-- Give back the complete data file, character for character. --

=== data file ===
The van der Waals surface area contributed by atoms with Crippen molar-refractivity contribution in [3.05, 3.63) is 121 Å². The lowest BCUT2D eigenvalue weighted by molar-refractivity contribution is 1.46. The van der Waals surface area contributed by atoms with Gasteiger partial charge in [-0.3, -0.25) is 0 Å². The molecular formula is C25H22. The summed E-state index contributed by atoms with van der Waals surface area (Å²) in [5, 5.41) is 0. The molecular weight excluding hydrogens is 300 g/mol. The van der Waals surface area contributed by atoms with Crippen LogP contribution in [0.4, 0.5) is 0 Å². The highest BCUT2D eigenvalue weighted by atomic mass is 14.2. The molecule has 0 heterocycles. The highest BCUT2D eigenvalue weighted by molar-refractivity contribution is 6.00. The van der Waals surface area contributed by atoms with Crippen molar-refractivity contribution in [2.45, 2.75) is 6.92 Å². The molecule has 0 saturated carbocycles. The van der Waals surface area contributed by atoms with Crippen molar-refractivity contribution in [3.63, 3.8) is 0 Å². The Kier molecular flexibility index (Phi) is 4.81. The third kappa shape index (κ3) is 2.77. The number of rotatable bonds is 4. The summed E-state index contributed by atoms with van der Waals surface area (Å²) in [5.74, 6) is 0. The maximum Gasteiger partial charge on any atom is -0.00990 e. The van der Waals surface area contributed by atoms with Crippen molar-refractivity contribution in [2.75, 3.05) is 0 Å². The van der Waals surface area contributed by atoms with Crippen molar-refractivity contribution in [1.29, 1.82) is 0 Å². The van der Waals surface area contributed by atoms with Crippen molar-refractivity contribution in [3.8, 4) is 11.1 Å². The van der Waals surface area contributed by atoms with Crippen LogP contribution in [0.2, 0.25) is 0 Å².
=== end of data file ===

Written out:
The van der Waals surface area contributed by atoms with Crippen molar-refractivity contribution in [3.05, 3.63) is 121 Å². The lowest BCUT2D eigenvalue weighted by molar-refractivity contribution is 1.46. The van der Waals surface area contributed by atoms with Gasteiger partial charge in [-0.3, -0.25) is 0 Å². The molecular formula is C25H22. The summed E-state index contributed by atoms with van der Waals surface area (Å²) in [5, 5.41) is 0. The molecular weight excluding hydrogens is 300 g/mol. The van der Waals surface area contributed by atoms with Crippen LogP contribution in [0.4, 0.5) is 0 Å². The highest BCUT2D eigenvalue weighted by atomic mass is 14.2. The molecule has 0 heterocycles. The highest BCUT2D eigenvalue weighted by molar-refractivity contribution is 6.00. The van der Waals surface area contributed by atoms with Crippen molar-refractivity contribution in [2.45, 2.75) is 6.92 Å². The molecule has 0 saturated carbocycles. The van der Waals surface area contributed by atoms with Crippen molar-refractivity contribution in [3.63, 3.8) is 0 Å². The Kier molecular flexibility index (Phi) is 4.81. The third kappa shape index (κ3) is 2.77. The number of rotatable bonds is 4. The summed E-state index contributed by atoms with van der Waals surface area (Å²) in [5.74, 6) is 0. The maximum Gasteiger partial charge on any atom is -0.00990 e. The van der Waals surface area contributed by atoms with Crippen molar-refractivity contribution in [2.75, 3.05) is 0 Å². The van der Waals surface area contributed by atoms with Crippen molar-refractivity contribution in [1.29, 1.82) is 0 Å². The van der Waals surface area contributed by atoms with Crippen molar-refractivity contribution in [3.8, 4) is 11.1 Å². The van der Waals surface area contributed by atoms with Crippen LogP contribution in [0.2, 0.25) is 0 Å².